Upper-level winds push Falcon 9 launch to Friday
After scrubbing three times last week, SpaceX once again called off their Falcon 9 launch attempt on March 1 due to extremely high upper-level winds. The company’s founder, Elon Musk, tweeted over two and a half hours before the planned liftoff time of 6:35 p.m. EST (23:35 GMT) that they would try again on Friday, although the no official time has been set.
“Unfortunately upper-level winds continue to exceed acceptable limits and are expected to get worse as we approach tonight’s launch window, so we are forgoing today’s launch attempt,” said SpaceX’s Phil Larson. “Winds are forecast to exceed acceptable limits though Thursday. Our team will continue working with the Air Force’s Launch Weather Officer to evaluate the best available opportunity for flight in the coming days.”
Both the launch vehicle and the precious cargo that it is tasked with sending to orbit are safe and being prepared for the next launch attempt.
When the Falcon 9 does launch, the payload, the SES-9 satellite, will be delivered to a geostationary transfer orbit (GTO). SES-9 will be the largest satellite supporting the Asia-Pacific region. The spacecraft has some 81 high-powered Ku-band transponder equivalents, which will be used to provide high-speed broadband, television, and other services to an array of customers in more than 20 countries.
This version of the Falcon 9, dubbed the “Full Thrust,” utilizes liquid oxygen (LOX) and rocket grade kerosene (RP-1) that are chilled nearly to their freezing points, densifying them. This allows for more fuel to fit inside the rocket’s tanks, increasing its performance—something needed to both send a payload to GTO—and recover the rockets’ first stage downrange.
SpaceX has stated that it is uncertain that it will be able to have the first stage land on the “Of Course I still Love You” Autonomous Spaceport Drone Ship, which will be placed out in the Atlantic Ocean. The Hawthorne, California-based firm has attempted on three prior occasions, each getting progressively closer to a successful conclusion. SpaceX has stated that the amount of energy required to place SES-9 in the proper orbit – will likely prevent a successful landing however.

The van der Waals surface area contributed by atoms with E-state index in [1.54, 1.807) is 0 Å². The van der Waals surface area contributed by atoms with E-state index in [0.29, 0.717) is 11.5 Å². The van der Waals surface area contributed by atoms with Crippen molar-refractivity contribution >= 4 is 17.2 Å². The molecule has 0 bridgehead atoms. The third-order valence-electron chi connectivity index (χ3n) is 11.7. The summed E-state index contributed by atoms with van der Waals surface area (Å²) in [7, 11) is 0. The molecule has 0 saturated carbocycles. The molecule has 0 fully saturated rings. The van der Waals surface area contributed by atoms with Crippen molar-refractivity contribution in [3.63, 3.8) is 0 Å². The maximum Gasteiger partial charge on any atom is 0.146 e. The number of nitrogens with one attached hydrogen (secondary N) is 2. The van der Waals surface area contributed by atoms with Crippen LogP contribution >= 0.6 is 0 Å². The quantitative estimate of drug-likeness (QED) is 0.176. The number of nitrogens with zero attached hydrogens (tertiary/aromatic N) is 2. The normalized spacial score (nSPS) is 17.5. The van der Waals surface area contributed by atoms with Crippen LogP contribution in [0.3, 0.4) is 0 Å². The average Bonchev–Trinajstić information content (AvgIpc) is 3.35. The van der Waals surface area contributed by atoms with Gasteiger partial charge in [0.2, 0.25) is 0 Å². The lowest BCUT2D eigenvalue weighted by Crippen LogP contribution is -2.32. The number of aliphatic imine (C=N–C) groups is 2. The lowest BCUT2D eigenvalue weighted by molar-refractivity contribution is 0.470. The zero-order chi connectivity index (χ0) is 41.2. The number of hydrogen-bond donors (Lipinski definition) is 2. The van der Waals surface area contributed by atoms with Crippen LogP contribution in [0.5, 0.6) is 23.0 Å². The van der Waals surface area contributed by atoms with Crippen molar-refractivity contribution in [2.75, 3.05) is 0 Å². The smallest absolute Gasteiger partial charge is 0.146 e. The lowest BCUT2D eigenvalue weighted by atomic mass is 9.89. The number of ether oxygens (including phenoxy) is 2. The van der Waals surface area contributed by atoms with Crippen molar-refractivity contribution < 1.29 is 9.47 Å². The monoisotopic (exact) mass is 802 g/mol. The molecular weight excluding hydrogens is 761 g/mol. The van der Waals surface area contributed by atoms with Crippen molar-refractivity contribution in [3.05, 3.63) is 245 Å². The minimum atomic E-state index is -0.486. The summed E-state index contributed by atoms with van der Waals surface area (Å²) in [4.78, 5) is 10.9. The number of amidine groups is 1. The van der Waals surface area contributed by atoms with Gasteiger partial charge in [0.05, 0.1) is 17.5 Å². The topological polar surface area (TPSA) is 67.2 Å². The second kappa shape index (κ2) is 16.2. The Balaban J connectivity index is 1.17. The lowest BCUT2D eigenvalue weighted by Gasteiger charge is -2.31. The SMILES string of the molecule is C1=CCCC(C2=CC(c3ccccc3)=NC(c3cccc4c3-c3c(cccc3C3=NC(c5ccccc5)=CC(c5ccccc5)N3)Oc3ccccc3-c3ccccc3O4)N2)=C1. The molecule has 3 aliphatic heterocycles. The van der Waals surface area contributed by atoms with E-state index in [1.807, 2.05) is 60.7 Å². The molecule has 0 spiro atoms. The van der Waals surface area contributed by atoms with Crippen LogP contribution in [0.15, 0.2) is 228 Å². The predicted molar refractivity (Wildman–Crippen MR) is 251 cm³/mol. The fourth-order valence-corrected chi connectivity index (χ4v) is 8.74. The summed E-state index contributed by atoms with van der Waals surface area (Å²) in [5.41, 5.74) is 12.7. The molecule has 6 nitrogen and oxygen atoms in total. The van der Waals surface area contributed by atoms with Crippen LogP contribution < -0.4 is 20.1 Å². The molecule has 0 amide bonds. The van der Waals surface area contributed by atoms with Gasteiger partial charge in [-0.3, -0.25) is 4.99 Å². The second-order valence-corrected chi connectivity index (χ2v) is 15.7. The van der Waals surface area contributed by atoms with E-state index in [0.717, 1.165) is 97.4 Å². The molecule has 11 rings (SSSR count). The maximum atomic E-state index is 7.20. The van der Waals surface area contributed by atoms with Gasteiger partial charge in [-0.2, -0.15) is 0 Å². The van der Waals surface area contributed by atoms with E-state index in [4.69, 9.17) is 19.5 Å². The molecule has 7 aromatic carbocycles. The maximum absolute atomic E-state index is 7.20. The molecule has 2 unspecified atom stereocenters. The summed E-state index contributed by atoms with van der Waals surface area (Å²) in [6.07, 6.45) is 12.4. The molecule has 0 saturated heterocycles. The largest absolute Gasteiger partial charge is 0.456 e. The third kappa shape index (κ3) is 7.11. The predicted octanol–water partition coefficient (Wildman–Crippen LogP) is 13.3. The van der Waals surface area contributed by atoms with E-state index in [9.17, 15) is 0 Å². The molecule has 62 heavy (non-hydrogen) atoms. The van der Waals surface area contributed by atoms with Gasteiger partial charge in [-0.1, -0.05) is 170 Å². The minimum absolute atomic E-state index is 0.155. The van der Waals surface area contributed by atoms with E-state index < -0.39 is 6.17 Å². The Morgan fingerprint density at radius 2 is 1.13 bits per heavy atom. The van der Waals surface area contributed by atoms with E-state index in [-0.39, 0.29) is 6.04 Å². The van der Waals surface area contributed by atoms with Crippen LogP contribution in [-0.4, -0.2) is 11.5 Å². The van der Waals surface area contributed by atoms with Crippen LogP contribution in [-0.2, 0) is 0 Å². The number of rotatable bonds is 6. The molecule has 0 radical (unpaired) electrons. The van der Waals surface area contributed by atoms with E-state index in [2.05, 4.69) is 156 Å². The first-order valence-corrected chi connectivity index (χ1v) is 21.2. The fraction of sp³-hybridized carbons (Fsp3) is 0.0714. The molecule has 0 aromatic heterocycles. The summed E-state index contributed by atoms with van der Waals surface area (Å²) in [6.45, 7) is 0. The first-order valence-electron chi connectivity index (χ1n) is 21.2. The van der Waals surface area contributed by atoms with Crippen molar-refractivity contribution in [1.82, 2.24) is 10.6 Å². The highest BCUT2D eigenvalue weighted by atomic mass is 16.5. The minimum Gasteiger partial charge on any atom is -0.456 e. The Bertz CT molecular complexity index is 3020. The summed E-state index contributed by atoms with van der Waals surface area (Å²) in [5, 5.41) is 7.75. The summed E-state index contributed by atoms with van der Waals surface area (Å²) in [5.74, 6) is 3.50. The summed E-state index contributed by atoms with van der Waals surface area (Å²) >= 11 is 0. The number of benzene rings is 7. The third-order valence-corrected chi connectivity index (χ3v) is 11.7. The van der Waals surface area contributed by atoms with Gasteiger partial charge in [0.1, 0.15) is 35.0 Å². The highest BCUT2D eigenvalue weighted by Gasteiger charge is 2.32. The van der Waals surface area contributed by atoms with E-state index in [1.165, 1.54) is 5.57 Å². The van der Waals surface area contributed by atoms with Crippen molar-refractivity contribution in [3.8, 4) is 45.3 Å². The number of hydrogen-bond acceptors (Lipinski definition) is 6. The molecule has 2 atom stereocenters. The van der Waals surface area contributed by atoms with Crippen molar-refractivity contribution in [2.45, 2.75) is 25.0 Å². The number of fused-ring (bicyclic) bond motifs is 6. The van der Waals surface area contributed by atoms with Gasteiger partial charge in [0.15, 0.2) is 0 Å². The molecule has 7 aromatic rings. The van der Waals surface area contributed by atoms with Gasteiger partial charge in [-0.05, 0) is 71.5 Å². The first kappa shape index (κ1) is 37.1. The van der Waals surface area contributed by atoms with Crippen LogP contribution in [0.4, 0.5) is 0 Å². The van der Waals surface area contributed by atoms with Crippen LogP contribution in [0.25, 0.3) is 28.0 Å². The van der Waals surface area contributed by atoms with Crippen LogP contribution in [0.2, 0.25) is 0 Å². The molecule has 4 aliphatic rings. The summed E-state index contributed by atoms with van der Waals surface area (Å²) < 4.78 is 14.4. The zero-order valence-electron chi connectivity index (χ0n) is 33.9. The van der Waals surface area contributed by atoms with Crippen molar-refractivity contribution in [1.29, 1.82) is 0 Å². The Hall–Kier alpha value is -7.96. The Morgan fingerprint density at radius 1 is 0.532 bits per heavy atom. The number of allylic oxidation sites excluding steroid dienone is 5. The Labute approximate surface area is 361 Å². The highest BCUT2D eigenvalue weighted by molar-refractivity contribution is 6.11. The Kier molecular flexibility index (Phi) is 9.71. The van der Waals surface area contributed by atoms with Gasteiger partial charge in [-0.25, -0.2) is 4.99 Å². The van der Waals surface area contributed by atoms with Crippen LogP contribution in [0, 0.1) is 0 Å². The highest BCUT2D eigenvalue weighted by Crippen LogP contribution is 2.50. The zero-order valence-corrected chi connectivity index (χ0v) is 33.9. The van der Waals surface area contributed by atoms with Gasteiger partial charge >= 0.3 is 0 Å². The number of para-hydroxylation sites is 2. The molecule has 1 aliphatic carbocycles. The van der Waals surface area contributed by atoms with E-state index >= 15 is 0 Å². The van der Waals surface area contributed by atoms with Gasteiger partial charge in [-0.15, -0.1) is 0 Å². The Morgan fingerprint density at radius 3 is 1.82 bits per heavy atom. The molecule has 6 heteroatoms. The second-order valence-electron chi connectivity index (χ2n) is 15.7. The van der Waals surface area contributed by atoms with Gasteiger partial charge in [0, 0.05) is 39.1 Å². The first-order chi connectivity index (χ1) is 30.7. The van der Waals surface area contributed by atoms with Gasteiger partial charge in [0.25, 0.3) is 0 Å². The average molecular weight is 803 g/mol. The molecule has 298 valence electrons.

Stay tuned to SpaceFlight Insider for more information.
Derek Richardson has a degree in mass media, with an emphasis in contemporary journalism, from Washburn University in Topeka, Kansas. While at Washburn, he was the managing editor of the student run newspaper, the Washburn Review. He also has a blog about the International Space Station, called Orbital Velocity. He met with members of the SpaceFlight Insider team during the flight of a United Launch Alliance Atlas V 551 rocket with the MUOS-4 satellite. Richardson joined our team shortly thereafter. His passion for space ignited when he watched Space Shuttle Discovery launch into space Oct. 29, 1998. Today, this fervor has accelerated toward orbit and shows no signs of slowing down. After dabbling in math and engineering courses in college, he soon realized his true calling was communicating to others about space. Since joining SpaceFlight Insider in 2015, Richardson has worked to increase the quality of our content, eventually becoming our managing editor.